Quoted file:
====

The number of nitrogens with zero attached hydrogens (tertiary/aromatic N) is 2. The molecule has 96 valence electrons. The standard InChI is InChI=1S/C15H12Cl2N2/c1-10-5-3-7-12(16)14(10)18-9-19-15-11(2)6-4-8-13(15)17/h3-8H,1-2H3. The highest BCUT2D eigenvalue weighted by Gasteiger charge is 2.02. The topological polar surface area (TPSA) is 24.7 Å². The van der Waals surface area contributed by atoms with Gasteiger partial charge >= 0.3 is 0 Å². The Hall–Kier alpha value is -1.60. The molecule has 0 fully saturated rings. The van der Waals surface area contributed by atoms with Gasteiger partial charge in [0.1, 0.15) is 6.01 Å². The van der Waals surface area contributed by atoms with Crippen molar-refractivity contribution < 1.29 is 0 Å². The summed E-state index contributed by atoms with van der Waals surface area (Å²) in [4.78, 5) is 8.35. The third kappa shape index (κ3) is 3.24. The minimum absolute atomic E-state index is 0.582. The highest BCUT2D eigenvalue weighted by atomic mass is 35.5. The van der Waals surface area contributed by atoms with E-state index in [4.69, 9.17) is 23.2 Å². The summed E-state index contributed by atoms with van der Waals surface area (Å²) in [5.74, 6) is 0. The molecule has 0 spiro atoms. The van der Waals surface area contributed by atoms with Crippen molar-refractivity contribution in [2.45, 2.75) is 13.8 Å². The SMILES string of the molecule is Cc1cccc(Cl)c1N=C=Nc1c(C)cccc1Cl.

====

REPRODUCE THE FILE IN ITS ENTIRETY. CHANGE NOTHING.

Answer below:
The number of nitrogens with zero attached hydrogens (tertiary/aromatic N) is 2. The molecule has 96 valence electrons. The standard InChI is InChI=1S/C15H12Cl2N2/c1-10-5-3-7-12(16)14(10)18-9-19-15-11(2)6-4-8-13(15)17/h3-8H,1-2H3. The highest BCUT2D eigenvalue weighted by Gasteiger charge is 2.02. The topological polar surface area (TPSA) is 24.7 Å². The van der Waals surface area contributed by atoms with Gasteiger partial charge >= 0.3 is 0 Å². The Hall–Kier alpha value is -1.60. The molecule has 0 fully saturated rings. The van der Waals surface area contributed by atoms with Gasteiger partial charge in [0.1, 0.15) is 6.01 Å². The van der Waals surface area contributed by atoms with Crippen molar-refractivity contribution < 1.29 is 0 Å². The summed E-state index contributed by atoms with van der Waals surface area (Å²) in [4.78, 5) is 8.35. The third kappa shape index (κ3) is 3.24. The minimum absolute atomic E-state index is 0.582. The highest BCUT2D eigenvalue weighted by atomic mass is 35.5. The van der Waals surface area contributed by atoms with E-state index in [4.69, 9.17) is 23.2 Å². The summed E-state index contributed by atoms with van der Waals surface area (Å²) in [5.74, 6) is 0. The molecule has 0 spiro atoms. The van der Waals surface area contributed by atoms with Crippen molar-refractivity contribution in [2.45, 2.75) is 13.8 Å². The SMILES string of the molecule is Cc1cccc(Cl)c1N=C=Nc1c(C)cccc1Cl.